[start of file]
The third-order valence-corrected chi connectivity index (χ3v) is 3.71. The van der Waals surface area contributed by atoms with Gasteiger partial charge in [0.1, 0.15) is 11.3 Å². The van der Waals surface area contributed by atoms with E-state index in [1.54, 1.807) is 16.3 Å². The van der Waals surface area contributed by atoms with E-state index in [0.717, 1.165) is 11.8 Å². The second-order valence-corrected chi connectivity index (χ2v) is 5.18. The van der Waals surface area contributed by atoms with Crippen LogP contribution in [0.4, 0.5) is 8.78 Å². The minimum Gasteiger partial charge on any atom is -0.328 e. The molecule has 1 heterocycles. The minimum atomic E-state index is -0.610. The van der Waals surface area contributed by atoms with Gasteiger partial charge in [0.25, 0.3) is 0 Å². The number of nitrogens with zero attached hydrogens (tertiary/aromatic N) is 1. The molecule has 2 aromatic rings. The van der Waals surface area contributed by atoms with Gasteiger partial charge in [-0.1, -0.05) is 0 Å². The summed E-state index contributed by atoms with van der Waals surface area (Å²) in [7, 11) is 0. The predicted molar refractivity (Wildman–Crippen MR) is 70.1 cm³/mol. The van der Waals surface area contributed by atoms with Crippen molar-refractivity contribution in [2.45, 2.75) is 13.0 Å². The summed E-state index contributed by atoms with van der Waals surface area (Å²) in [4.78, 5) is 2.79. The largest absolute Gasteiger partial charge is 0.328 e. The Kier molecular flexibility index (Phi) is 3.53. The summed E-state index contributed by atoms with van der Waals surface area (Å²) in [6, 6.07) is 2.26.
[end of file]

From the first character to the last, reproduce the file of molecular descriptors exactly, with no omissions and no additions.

The third-order valence-corrected chi connectivity index (χ3v) is 3.71. The van der Waals surface area contributed by atoms with Gasteiger partial charge in [0.1, 0.15) is 11.3 Å². The van der Waals surface area contributed by atoms with E-state index in [1.54, 1.807) is 16.3 Å². The van der Waals surface area contributed by atoms with E-state index in [0.717, 1.165) is 11.8 Å². The second-order valence-corrected chi connectivity index (χ2v) is 5.18. The van der Waals surface area contributed by atoms with Crippen LogP contribution in [0.4, 0.5) is 8.78 Å². The minimum Gasteiger partial charge on any atom is -0.328 e. The molecule has 1 heterocycles. The minimum atomic E-state index is -0.610. The van der Waals surface area contributed by atoms with Gasteiger partial charge in [0.25, 0.3) is 0 Å². The number of nitrogens with zero attached hydrogens (tertiary/aromatic N) is 1. The molecule has 2 aromatic rings. The van der Waals surface area contributed by atoms with Gasteiger partial charge in [-0.1, -0.05) is 0 Å². The summed E-state index contributed by atoms with van der Waals surface area (Å²) in [7, 11) is 0. The predicted molar refractivity (Wildman–Crippen MR) is 70.1 cm³/mol. The van der Waals surface area contributed by atoms with Crippen molar-refractivity contribution in [2.45, 2.75) is 13.0 Å². The summed E-state index contributed by atoms with van der Waals surface area (Å²) in [4.78, 5) is 2.79. The largest absolute Gasteiger partial charge is 0.328 e. The Kier molecular flexibility index (Phi) is 3.53. The summed E-state index contributed by atoms with van der Waals surface area (Å²) in [6, 6.07) is 2.26.